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Filipinas Heritage Library’s Ulahingan Project wins third prize grant to digitize major cultural treasure

The Ulahingan Digitization project of the Filipinas Heritage Library (FHL) won the third prize grant money of $5,000 from EMC Corporation's Heritage Trust contest.
It was a Facebook-based voting contest and finalists are cultural initiatives that have a digital preservation component.
The EMC Corporation is a global leader in enabling businesses and service providers to transform their operations and deliver information technology as a service (ITaaS). This is the first time an entry from the Philippines has become a finalist in their contest whilst winning a place in the top three.

Japan’s Cutting Edge Writing, Art & Culture: Monkey Business International

Filipinas Heritage Library has partnered with The Japan Foundation, Manila and the Japan Foundation Asia Center in presenting Japan’s Cutting Edge Writing, Art & Culture: Monkey Business International – A Talk on New Writing from Japan to be held on October 21 (Wednesday), 1:00 – 3:00 PM at the Ayala Museum.


Ulahingan Project set to digitize major cultural treasure

It is said that the “Ulahingan” is so huge -- a never-ending story for as long as there are singers.

Ulahingan comes from the word “ulahing,” meaning to sing and chant. A major epic of the Manobo indigenous group in Mindanao, Philippines, it contains 4,000-6,000 lines per episode and 79 episodes on average.  This tradition is orally passed from one generation to the next, often taking several days of continuous chanting while in trance.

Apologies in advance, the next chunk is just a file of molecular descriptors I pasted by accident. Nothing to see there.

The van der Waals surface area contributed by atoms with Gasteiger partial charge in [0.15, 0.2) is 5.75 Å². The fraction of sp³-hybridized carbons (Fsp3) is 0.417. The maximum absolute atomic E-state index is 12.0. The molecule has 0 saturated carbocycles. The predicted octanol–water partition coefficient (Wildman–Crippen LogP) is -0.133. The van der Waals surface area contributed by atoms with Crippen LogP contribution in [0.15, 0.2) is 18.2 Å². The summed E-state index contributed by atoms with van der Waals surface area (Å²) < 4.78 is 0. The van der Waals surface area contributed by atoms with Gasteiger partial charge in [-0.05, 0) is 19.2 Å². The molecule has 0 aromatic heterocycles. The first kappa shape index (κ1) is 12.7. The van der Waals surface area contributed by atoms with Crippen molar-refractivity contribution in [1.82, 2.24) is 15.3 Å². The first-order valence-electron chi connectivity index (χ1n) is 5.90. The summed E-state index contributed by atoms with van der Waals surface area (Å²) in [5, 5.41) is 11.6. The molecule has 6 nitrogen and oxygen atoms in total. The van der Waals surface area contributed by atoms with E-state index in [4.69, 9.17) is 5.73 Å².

Nineteenth-Century Filipino Photography to be exhibited at Ayala Museum

The nineteenth century saw many innovations in capturing images, from the invention of “negative” photography (which allowed for the multiple printing of pictures) to the development of portable cameras to the devising of color photographs and cinema. While all of these were going on in Europe and the United States, a Panay-born photographer named Félix Laureano succeeded in practicing professional photography in the Philippines and Europe. As Spanish and other foreign photographers worked in Manila, Laureano set up a studio in Barcelona, had his work published in Spanish newspapers, and participated in expositions in Spain and Paris, as well as in Manila. In 1895, while his Filipino contemporaries were clamoring for colonial reforms, Laureano wrote Recuerdos de Filipinas, an album of Philippine scenes and landscapes with explanatory text. 


Manila Reborn

This May, Filipinas Heritage Library (FHL) published another online exhibit on Google Cultural Institute through GCI’s End of World War II channel, which presents 28 exhibits on the period after the war. FHL is the only institution from Southeast Asia included in this channel; the other Asian museums are from Japan while majority of the contributors are from the United States and Europe.

Featuring photographs from FHL’s Retrato collection, “Manila Reborn” talks of how the city in the 1930s was “taken by surprise” when war broke out in 1941; how the military aspects of the Battle for Manila in February 1945 left the city in ruins; and how Philippine governments, from those led by Sergio Osmeña to Elpidio Quirino, sought to rebuild not only the city, but the country, from scratch.

The library’s first online exhibit on GCI was titled“ We look before and after, and pine for what is not: A history of Pines Hotel and Baguio,” launched in September last year. Future exhibits on GCI seek to promote the library’s collections on World War II, its presidential papers, as well as its photo and music collections in the context of Philippine and international history.



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